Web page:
WordPress Executive Director Josepha Haden Chomphosy on Wednesday released next steps for themes and reviews for the official theme directory. In the article, she describes the tools and types of access that the Themes team needs. She also defined other goals for the system. The timeline is to have much of that in place by early 2022.
Two months ago, things turned to the head. Project manager Matt Mullenweg saw a lot of what we all saw. Creative contributions to the free directory were scarce, with most submissions being simply “light” themes stripped down with business interests.
There was disagreement on Why the directory did not produce the high quality projects that users would expect from an official source. Mullenweg cited the rules and the update mechanism as problems.
However, others like Joost de Valk, the CPO for Yoast, said the reality of the situation is that money is now part of the equation. Producing, maintaining and supporting high quality products is not sustainable without the financial resources in place. Because WordPress.org doesn’t provide any way for developers to make money directly, upselling motivated themes are the result. Eric Karkovack elaborated on this in his article for Speckyboy, Are Free High Quality WordPress Themes a Thing of the Past?
Some members of the Theme Team disagreed that the rules were the problem. At the heart of the team’s manual is the idea that themes should be GPL-compliant, secure, and not break things.
The problem is not necessarily specific guidelines, but the process. Mullenweg wanted to switch to a post-commit strategy that would see themes move faster through the directory. The goal is to be a bit more like the plugin directory and let users guide others through the star rating system.
However, themes and plugins are different beasts. Themes must follow certain standard patterns and do specific things to actually work. The best way to do this is by using automated tools doing the hard work humans have been doing over the past decade. Many directives can become a line of code in a script. Each new line would lighten the burden on volunteers.
The Theme Team agreed with their assessment of the quality of the theme. However, some felt that the theme system was the oft-forgotten stepson that received all the discounts from its favorite brother, the plugin directory. They needed the resources of the community to drive any kind of change. Team members had little power outside of their access control responsibilities and lacked volunteers.
Changing hearts and minds
Haden Chomphosy posted notes on the February meeting. The post detailed the ideas and what happened. However, much of it seemed vague in terms of what could be actionable. It was the preparation phase.
In a private chat with one of the Theme Team representatives, they said the meeting was productive not because of the action going on, but because of the change in perspective. More and more representatives of the team accepted the idea of reducing the requirements and moving forward with a change. The meeting was more about winning hearts and minds, which was a necessary first step.
This change in perspective didn’t mean to be cautious and flip the switch overnight. The team wanted to put security barriers in place, especially when it came to high priority issues such as appropriate licensing.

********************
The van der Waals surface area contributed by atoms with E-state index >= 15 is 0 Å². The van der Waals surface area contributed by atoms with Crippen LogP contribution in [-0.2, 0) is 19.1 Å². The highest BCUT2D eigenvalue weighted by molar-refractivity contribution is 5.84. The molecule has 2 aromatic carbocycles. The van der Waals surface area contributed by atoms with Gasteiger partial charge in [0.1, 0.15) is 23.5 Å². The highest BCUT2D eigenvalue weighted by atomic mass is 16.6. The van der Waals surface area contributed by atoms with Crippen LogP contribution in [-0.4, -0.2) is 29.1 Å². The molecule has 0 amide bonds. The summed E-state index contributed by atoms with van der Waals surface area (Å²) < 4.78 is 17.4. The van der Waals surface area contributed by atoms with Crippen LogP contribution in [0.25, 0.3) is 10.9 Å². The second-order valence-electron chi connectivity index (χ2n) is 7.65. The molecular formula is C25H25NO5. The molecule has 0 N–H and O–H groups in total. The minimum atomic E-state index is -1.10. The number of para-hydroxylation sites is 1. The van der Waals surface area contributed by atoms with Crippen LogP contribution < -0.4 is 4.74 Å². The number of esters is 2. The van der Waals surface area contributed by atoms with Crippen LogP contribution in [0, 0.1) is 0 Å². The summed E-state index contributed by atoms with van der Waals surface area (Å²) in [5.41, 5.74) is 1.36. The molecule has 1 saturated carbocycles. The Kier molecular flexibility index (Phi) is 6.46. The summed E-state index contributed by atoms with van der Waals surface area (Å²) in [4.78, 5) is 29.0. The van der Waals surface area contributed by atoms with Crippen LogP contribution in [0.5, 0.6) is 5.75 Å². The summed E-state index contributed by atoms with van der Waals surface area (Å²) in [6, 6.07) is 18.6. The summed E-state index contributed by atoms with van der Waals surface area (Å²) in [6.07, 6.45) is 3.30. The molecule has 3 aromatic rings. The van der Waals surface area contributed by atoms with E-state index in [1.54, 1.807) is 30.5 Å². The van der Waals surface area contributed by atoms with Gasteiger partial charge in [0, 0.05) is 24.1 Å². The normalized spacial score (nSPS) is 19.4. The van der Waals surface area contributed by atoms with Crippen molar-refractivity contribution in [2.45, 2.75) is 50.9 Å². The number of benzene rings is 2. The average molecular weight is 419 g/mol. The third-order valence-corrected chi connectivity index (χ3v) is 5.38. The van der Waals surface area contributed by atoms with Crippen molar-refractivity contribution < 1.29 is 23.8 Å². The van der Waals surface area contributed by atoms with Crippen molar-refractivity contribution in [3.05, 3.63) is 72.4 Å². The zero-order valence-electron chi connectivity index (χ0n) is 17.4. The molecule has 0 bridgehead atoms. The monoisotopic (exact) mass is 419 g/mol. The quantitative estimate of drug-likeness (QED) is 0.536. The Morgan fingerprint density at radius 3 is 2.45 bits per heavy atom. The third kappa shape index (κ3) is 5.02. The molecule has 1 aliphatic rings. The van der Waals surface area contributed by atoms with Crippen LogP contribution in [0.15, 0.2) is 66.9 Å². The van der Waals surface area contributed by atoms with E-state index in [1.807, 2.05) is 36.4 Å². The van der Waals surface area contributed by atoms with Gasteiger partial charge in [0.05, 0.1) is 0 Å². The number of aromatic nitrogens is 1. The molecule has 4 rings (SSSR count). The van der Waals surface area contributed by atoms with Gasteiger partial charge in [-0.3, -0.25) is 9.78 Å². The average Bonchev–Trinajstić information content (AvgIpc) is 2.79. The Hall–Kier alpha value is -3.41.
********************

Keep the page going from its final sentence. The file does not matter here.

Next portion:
“At the meeting, we discussed the need to change the review process,” said team representative Ari Stathopoulos. “All guidelines have a reason why they exist. They were all added after some things were abused. But the process followed had an unfortunate side effect; the rules that were added to prevent the abuse of a few bad apples are the same rules that hinder innovation and deter people from submitting a theme to the repository. “
He spoke of the universal rules of not doing bad things, disrespecting others or abusing the system. By citing them as the foundation of what the guidelines should be. “But then of course everyone has a different definition of evil, disrespect and abuse, so something a little more wordy may be needed but obviously not as wordy as the dozens and dozens of guidelines. that we currently have. “
The next steps: tools and a user-centric strategy
The first objective is to have access to a functional meta-environment for testing. One of the team reps currently has it. However, others would need long-term access. Moderator tools are also on the reviewer list, probably similar to the plugin review team.
These are some of the basic things. The next element will be more automation. Dion Hulse is currently working on automated security checks, which should help resolve an ongoing issue. Steve Dufresne is working on an automated code scanning solution.
One idea for a post-commit strategy is to flag topics with “quality tags”. These include things like Gutenberg-ready, security, latest update, translation-ready, and accessibility. It is not known how this system would work, but it could be a way to bring up themes in the repertoire that meet the standards. Maybe a new Featured Theme algorithm should be in the works?
The last element of the proposal introduces the concept of a yes / no voting mechanism for end users. These would be “trusted tags” that allowed users to mark themes as updated, visually broken, etc. The goal is to give much of the responsibility for controlling access to users, putting them in control of whatever they want in the theme directory.